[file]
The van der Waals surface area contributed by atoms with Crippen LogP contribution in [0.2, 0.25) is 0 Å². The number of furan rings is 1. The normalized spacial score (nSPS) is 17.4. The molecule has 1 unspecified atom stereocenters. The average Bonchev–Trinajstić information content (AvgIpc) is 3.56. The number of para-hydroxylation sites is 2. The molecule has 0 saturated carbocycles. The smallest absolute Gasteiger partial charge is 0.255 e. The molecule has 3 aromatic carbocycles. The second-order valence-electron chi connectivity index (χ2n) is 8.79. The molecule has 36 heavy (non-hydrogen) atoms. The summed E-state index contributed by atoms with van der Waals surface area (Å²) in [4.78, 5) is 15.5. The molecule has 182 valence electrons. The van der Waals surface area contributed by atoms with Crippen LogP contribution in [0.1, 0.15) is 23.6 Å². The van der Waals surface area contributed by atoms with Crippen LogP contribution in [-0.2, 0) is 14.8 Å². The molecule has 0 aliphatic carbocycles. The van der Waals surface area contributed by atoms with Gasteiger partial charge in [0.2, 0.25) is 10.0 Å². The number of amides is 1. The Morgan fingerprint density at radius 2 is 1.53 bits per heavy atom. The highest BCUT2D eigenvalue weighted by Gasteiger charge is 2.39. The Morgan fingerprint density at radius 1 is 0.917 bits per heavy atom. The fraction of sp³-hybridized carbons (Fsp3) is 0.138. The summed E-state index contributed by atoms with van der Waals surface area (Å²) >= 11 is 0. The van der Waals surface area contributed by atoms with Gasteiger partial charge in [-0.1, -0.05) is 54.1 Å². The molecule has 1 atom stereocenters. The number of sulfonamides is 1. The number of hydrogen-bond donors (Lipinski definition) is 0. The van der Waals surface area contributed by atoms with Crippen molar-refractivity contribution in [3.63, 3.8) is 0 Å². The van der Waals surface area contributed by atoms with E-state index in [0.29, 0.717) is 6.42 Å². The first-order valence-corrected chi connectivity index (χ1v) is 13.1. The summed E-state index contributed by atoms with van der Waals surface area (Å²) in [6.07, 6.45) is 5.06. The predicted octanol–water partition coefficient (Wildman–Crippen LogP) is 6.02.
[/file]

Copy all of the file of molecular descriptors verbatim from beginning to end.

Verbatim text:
The van der Waals surface area contributed by atoms with Crippen LogP contribution in [0.2, 0.25) is 0 Å². The number of furan rings is 1. The normalized spacial score (nSPS) is 17.4. The molecule has 1 unspecified atom stereocenters. The average Bonchev–Trinajstić information content (AvgIpc) is 3.56. The number of para-hydroxylation sites is 2. The molecule has 0 saturated carbocycles. The smallest absolute Gasteiger partial charge is 0.255 e. The molecule has 3 aromatic carbocycles. The second-order valence-electron chi connectivity index (χ2n) is 8.79. The molecule has 36 heavy (non-hydrogen) atoms. The summed E-state index contributed by atoms with van der Waals surface area (Å²) in [4.78, 5) is 15.5. The molecule has 182 valence electrons. The van der Waals surface area contributed by atoms with Crippen LogP contribution in [0.1, 0.15) is 23.6 Å². The van der Waals surface area contributed by atoms with Crippen LogP contribution in [-0.2, 0) is 14.8 Å². The molecule has 0 aliphatic carbocycles. The van der Waals surface area contributed by atoms with Gasteiger partial charge in [0.2, 0.25) is 10.0 Å². The number of amides is 1. The Morgan fingerprint density at radius 2 is 1.53 bits per heavy atom. The highest BCUT2D eigenvalue weighted by Gasteiger charge is 2.39. The Morgan fingerprint density at radius 1 is 0.917 bits per heavy atom. The fraction of sp³-hybridized carbons (Fsp3) is 0.138. The summed E-state index contributed by atoms with van der Waals surface area (Å²) >= 11 is 0. The van der Waals surface area contributed by atoms with Gasteiger partial charge in [-0.1, -0.05) is 54.1 Å². The molecule has 1 atom stereocenters. The number of sulfonamides is 1. The number of hydrogen-bond donors (Lipinski definition) is 0. The van der Waals surface area contributed by atoms with Crippen molar-refractivity contribution in [3.63, 3.8) is 0 Å². The van der Waals surface area contributed by atoms with E-state index in [0.29, 0.717) is 6.42 Å². The first-order valence-corrected chi connectivity index (χ1v) is 13.1. The summed E-state index contributed by atoms with van der Waals surface area (Å²) in [6.07, 6.45) is 5.06. The predicted octanol–water partition coefficient (Wildman–Crippen LogP) is 6.02.